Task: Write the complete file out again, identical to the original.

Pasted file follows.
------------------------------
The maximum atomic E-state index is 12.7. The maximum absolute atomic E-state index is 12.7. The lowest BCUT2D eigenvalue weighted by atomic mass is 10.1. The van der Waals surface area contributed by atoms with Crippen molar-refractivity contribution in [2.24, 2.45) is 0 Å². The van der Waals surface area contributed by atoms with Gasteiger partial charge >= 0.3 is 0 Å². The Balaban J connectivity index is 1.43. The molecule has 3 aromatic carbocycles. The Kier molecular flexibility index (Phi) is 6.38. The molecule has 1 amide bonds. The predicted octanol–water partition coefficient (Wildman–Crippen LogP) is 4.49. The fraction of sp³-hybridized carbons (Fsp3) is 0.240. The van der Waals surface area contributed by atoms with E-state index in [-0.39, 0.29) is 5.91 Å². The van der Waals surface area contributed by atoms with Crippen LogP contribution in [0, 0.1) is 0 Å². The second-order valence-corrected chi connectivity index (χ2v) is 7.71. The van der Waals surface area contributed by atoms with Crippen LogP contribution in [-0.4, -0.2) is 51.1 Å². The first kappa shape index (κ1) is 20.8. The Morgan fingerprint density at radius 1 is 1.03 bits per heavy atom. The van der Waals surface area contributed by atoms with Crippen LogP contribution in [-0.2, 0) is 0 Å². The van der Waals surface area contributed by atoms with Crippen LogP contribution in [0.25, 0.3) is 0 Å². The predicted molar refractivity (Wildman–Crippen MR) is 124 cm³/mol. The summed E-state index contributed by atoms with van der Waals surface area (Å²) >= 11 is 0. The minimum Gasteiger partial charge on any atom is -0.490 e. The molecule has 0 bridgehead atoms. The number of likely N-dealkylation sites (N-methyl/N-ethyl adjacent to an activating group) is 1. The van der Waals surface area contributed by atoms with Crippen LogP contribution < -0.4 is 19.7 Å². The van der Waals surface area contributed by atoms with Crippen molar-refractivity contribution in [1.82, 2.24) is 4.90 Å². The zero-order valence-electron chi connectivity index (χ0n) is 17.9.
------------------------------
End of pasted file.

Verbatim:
The maximum atomic E-state index is 12.7. The maximum absolute atomic E-state index is 12.7. The lowest BCUT2D eigenvalue weighted by atomic mass is 10.1. The van der Waals surface area contributed by atoms with Crippen molar-refractivity contribution in [2.24, 2.45) is 0 Å². The van der Waals surface area contributed by atoms with Gasteiger partial charge >= 0.3 is 0 Å². The Balaban J connectivity index is 1.43. The molecule has 3 aromatic carbocycles. The Kier molecular flexibility index (Phi) is 6.38. The molecule has 1 amide bonds. The predicted octanol–water partition coefficient (Wildman–Crippen LogP) is 4.49. The fraction of sp³-hybridized carbons (Fsp3) is 0.240. The van der Waals surface area contributed by atoms with E-state index in [-0.39, 0.29) is 5.91 Å². The van der Waals surface area contributed by atoms with Crippen LogP contribution in [0, 0.1) is 0 Å². The second-order valence-corrected chi connectivity index (χ2v) is 7.71. The van der Waals surface area contributed by atoms with Crippen LogP contribution in [-0.4, -0.2) is 51.1 Å². The first kappa shape index (κ1) is 20.8. The Morgan fingerprint density at radius 1 is 1.03 bits per heavy atom. The van der Waals surface area contributed by atoms with Crippen LogP contribution in [-0.2, 0) is 0 Å². The van der Waals surface area contributed by atoms with Crippen LogP contribution in [0.25, 0.3) is 0 Å². The predicted molar refractivity (Wildman–Crippen MR) is 124 cm³/mol. The summed E-state index contributed by atoms with van der Waals surface area (Å²) >= 11 is 0. The minimum Gasteiger partial charge on any atom is -0.490 e. The molecule has 0 bridgehead atoms. The number of likely N-dealkylation sites (N-methyl/N-ethyl adjacent to an activating group) is 1. The van der Waals surface area contributed by atoms with Crippen LogP contribution < -0.4 is 19.7 Å². The van der Waals surface area contributed by atoms with Crippen molar-refractivity contribution in [1.82, 2.24) is 4.90 Å². The zero-order valence-electron chi connectivity index (χ0n) is 17.9.